By DAVID CARR, The New York Times, December 24, 2011
For the last year, media pundits like me have been running around screaming our heads off about falling skies and collapsing paradigms, and yet as 2011 comes to an end, the sky is still there.
But even if the sky is still aloft, there are visible, portentous cracks appearing. The inertia that has kept consumers from bolting from traditional content providers is beginning to erode as a new generation remakes media in its own image. Device companies and search outfits are intent on manufacturing their own content. And the migration of movies, music and video to the cloud could change the weather in a hurry.
Even as some of the old truisms in media still obtain — content wears the crown and strong brands break through clutter — a few new rules are taking shape.
A SCREEN IS A SCREEN Steve Jobs taught us a bunch before he exited, but one of his most current lessons could be the one with the most far-reaching implications. Content has a price tag, which is reassuring, but the old dividing lines between television, radio, Web and print disappear within the four corners of a tablet. That means, for instance, that CNBC and The Wall Street Journal are not in different businesses anymore, and in fact The Journal is adding hours of live video with each passing month. The BBC and Al Jazeera are no longer regional curios, they’re here. Every cable channel with two nickels and more than a few digital enterprises is financing the kind of narrative television that used to be available only at a certain time on a certain network.
NEW NETWORKS EVERY DAY On Christmas Day, a lot of people took the ribbon off a Web-enabled flat-screen television, and now the fight for real estate on all those enhanced television screens will be fast and furious. Cable providers will try to keep people from downloading the products of insurgent Web “broadcasters,” but they can’t stop what’s coming. They will have to win by providing value that trumps the now-infinite channel universe of the Web.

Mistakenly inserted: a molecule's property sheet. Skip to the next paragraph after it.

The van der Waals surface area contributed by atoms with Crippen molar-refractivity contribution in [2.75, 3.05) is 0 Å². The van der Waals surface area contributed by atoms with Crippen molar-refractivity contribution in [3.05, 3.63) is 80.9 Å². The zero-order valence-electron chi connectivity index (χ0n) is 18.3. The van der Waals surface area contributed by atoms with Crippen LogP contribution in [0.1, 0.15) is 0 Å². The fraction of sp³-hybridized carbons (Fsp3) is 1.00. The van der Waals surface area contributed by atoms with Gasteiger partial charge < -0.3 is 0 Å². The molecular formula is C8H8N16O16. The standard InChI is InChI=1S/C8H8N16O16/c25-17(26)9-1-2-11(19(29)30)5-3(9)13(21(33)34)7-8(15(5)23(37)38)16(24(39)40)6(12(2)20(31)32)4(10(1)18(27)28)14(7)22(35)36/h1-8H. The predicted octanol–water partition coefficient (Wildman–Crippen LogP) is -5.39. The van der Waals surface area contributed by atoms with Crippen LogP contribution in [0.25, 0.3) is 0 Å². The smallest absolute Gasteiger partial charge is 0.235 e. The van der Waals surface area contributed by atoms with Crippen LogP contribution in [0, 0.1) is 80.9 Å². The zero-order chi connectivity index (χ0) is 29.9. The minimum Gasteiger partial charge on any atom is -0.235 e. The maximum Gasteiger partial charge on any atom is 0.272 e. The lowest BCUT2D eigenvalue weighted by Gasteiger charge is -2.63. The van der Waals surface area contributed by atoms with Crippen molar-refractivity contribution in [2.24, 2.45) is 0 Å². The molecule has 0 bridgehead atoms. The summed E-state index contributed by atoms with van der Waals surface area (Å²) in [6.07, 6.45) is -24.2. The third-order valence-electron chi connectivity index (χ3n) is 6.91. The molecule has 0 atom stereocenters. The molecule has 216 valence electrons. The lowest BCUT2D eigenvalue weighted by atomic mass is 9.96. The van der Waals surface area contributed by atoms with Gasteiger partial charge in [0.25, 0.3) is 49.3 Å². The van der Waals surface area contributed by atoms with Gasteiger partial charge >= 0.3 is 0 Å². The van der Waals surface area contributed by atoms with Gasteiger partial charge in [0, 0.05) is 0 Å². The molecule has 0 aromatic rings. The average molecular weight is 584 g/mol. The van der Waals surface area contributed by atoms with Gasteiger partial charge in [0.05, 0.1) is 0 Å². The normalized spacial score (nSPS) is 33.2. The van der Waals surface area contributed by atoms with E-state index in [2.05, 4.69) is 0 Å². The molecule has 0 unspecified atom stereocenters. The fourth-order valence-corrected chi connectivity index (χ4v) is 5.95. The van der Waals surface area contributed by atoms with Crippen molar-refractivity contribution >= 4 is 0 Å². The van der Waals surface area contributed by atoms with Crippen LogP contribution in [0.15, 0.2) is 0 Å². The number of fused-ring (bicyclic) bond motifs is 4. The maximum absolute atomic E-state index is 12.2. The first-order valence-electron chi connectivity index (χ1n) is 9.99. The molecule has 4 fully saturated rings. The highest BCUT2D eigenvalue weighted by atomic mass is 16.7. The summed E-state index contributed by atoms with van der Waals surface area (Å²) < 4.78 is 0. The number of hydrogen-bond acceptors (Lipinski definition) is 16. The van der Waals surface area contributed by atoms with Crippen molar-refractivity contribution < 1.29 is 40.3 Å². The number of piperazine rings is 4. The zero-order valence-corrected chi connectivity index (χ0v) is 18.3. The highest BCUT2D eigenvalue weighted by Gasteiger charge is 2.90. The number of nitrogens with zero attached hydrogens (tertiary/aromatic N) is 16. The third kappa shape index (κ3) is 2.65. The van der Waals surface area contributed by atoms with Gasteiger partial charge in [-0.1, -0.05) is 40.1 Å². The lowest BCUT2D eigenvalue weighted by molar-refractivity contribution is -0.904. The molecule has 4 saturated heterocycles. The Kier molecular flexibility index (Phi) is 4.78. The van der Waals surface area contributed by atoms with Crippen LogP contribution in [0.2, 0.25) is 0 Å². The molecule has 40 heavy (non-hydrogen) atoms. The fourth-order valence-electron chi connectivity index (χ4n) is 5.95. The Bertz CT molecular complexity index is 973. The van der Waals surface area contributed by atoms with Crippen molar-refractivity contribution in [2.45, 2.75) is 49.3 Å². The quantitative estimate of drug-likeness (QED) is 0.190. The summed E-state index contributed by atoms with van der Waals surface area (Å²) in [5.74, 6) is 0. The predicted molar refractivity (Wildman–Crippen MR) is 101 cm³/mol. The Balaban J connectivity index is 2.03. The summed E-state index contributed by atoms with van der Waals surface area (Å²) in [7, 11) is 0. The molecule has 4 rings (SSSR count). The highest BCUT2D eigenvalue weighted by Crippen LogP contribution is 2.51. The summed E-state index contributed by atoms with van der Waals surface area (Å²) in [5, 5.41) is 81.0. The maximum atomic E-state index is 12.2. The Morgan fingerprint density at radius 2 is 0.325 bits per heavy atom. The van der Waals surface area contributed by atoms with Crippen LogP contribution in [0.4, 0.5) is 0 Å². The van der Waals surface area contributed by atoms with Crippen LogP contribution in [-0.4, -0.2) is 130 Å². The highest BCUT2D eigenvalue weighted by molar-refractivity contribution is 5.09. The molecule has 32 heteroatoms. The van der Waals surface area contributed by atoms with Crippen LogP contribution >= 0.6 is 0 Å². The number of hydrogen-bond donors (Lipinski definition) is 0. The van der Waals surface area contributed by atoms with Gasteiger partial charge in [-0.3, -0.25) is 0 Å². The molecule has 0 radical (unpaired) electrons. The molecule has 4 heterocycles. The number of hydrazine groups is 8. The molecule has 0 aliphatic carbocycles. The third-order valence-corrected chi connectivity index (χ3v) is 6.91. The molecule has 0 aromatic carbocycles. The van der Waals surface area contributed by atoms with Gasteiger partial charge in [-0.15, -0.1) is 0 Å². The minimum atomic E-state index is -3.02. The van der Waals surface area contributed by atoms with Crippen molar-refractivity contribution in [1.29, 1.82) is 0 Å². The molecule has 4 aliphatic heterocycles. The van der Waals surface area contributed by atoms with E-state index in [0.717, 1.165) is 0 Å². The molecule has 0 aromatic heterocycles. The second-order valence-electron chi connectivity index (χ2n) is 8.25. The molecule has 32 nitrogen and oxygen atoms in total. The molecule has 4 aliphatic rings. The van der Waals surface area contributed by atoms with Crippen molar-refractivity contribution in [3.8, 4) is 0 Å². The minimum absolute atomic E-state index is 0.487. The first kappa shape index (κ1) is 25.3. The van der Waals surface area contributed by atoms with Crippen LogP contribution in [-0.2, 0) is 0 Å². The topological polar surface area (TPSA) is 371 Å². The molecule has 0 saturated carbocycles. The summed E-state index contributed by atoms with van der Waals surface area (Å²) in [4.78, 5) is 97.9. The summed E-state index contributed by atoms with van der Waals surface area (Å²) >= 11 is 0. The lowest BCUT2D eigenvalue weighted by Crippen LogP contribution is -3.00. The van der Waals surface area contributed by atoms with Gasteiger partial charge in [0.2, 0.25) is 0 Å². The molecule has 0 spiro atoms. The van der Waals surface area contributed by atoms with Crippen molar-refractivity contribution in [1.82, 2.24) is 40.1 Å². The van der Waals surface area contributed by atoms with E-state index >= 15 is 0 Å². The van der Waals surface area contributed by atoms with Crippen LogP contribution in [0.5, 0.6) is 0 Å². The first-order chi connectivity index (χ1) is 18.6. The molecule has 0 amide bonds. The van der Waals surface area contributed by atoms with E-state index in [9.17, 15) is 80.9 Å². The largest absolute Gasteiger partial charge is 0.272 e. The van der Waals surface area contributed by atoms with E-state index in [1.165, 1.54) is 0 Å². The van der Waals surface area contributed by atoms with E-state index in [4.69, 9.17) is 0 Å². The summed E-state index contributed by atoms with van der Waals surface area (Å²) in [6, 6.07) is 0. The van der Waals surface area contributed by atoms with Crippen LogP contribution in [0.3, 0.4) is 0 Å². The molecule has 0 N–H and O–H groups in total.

The $27 billion that traditional media just paid to the National Football League is a hedge, not an answer. So-called virtual operators — Netflix, Hulu, Amazon, Google and Apple — have none of the legacy or infrastructure costs. Google has unleashed $100 million to seed new programming on YouTube, and Netflix is financing a series by the director David Fincher. That gaming device your children are playing with? That too is a network in the making. Traditional networks and cable providers have the content, but if they hold on too tight, they will miss out on vast new avenues of distribution and revenue.
THE REMOTE AS BRICK The iPad is a screen on your lap that makes it easy to navigate toward a completely personal experience. That screen on your living room wall is going to have to perform the same way to remain relevant. As it has in many other areas of technology, the smartphone will point the way. Our phones — and now tablets — are always on and poised for action.
When I switched from the first iPad, which took a few seconds to boot, to the iPad2, which stands ready for duty every time I lift its cover, my use more than doubled. I expect that other devices will greet me in similar fashion. Navigating is as easy as a swipe of the finger or, in the case of the new iPhone, a verbal request to Siri.
As for your remote control, well, using it is a little like hitting your television with a stick until it finally delivers what you want. If things go as they should, we will spend less time looking under the couch for the remote and more time telling our television to get us the seventh episode of the second season of “Boardwalk Empire.” (Beginning in December, Xbox 360 owners were already able to search TV shows by voice.) And our media identity is becoming ubiquitous, and transportable: someday, I should be able to walk into a hotel in Kansas, tell the television who I am and find everything I have bought and paid for, there for the consuming.